Ok, so I first answered this question almost 3 years ago and its become one of my most viewed and talked about post.
In saying that, I thought it was only proper to expand on this considering I’ve gotten several different responses of confusion and negativity. Before I begin, if you want to read my original post click here.
Now, I’ve read several comments that points to the 1900, Enchanted Drawing which was the first film recorded on standard picture film that included animated sequences. To expand on this, the two minute film shows J. Stuart Blackton drawing a cartoonish face of a man. He makes the cartoon react by giving it wine, cigars, and a top hat. Objects magically go into the drawing, becoming part of the cartoon image, and out of the drawing, becoming physical objects again. But once again, this is the first standard picture film that included animated sequences. The key word here is animated sequences, not a fully animated cartoon.
So here’s where the confusion comes in, I stated in my original post that the first modern animation (with no sound) was The Adventures of Prince Achmed (1926). When I stated no sound, I meant no spoken word but there was an orchestrated soundtrack. Then the film, Humorous Phases of Funny Faces from 1906, was also mentioned to me. The short silent animated cartoon, also directed by Blackton, is generally regarded by film historians as the first animated film recorded on standard picture film. But the key word here is standard picture film.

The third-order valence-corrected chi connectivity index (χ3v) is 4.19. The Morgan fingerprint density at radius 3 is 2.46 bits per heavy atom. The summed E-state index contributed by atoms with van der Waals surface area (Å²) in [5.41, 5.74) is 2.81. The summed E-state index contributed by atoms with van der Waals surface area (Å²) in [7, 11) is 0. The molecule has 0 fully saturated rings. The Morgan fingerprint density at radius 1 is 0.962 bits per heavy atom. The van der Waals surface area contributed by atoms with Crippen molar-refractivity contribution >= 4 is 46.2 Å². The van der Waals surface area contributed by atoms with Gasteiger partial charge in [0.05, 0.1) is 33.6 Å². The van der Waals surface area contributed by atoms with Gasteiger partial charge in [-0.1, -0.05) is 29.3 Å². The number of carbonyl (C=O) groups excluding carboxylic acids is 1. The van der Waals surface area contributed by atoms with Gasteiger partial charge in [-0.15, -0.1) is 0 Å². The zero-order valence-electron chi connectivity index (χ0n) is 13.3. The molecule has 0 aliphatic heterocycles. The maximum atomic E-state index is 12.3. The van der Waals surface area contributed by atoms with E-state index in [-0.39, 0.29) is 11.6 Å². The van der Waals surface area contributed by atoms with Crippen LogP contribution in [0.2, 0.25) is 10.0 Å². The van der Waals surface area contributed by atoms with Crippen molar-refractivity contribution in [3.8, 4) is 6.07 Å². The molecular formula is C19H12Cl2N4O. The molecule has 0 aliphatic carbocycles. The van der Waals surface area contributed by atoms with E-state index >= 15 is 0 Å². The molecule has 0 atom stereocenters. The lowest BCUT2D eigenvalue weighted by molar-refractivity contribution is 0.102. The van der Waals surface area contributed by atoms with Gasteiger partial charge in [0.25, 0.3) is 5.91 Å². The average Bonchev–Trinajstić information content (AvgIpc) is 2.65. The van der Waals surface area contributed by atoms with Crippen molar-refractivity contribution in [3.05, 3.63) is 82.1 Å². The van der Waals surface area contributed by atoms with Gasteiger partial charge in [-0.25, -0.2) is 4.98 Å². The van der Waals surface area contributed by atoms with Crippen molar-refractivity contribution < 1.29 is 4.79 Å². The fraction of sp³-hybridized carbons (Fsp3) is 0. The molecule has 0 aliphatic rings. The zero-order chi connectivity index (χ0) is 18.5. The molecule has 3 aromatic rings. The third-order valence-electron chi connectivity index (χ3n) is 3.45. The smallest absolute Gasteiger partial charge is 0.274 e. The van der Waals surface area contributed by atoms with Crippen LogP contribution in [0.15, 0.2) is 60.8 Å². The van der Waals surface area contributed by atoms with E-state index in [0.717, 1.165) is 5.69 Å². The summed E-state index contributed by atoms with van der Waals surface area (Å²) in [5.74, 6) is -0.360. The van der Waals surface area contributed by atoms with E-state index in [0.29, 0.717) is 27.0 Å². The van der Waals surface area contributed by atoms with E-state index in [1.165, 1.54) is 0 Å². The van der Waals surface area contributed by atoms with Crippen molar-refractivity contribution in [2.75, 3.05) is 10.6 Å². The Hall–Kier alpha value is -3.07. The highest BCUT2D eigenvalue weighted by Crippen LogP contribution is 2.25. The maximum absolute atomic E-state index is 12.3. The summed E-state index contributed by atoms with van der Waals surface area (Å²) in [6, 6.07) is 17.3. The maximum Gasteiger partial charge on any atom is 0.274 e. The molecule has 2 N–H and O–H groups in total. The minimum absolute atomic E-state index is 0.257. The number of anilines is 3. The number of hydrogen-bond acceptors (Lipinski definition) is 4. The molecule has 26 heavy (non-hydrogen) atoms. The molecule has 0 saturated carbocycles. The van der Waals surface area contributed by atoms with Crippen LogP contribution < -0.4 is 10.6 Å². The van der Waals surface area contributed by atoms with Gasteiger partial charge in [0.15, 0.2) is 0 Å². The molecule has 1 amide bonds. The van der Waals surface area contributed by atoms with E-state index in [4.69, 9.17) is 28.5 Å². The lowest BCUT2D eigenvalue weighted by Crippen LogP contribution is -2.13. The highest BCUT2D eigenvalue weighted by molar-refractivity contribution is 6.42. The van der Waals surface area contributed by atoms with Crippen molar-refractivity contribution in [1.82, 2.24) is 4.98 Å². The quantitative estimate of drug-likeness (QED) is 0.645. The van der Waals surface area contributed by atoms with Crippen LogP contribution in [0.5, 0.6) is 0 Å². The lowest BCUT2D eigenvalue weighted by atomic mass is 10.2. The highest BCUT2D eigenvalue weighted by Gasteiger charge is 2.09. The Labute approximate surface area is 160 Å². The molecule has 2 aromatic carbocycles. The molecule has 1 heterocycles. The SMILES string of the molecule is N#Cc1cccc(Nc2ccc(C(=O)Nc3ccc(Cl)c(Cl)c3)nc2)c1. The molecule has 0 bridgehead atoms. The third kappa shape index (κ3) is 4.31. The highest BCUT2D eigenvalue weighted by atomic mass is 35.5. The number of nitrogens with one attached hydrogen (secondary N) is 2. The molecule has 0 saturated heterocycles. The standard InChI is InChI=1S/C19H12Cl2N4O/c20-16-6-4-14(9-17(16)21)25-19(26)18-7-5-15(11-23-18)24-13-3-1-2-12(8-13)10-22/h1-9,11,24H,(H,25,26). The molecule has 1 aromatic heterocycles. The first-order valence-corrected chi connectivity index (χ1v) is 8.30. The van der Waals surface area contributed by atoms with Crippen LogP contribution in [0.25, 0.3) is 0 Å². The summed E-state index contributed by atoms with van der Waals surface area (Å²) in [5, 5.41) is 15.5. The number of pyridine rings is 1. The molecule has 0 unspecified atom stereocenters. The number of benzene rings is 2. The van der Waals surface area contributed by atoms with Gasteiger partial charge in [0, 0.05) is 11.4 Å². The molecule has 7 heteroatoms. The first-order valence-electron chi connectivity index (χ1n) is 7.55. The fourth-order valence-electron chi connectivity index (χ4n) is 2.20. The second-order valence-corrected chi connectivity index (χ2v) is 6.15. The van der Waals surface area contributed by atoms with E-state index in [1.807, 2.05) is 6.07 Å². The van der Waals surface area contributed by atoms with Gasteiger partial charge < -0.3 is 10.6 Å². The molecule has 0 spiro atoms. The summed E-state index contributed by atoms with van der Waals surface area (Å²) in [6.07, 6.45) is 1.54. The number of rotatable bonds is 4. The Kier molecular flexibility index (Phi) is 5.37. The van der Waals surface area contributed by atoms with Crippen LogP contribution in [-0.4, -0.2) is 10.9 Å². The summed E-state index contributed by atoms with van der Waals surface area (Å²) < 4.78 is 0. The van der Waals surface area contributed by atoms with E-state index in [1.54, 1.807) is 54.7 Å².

Although, Humorous Phases of Funny Faces came ten years prior, The Adventures of Prince Achmed wasn’t done on standard picture film. In fact, what the film’s director, Lotte Reiniger, used for the camera is similar to Wayang shadow puppets, though hers were animated frame by frame, not manipulated in live action. The original prints featured color tinting, which is the process of adding color to black-and-white film, usually by means of soaking the film in dye and staining the film emulsion.
So basically one cartoon was first in being recorded on standard picture and the other was first at being the first feature-length, fully animated feature.
And last but not least, for all of you who mentioned to me the film, Fantasmagorie from 1908; the film was created by drawing each frame on paper and then shooting each frame onto negative film, which gave the picture a blackboard look. It has the title of the first animated film and while that’s true, it was created on negative film, not standard picture film.
So what comes first? Well it depends on how you look at it. You can look at it in terms of year of release, what constitutes as, “animated film”, innovation, etc. Take your pick.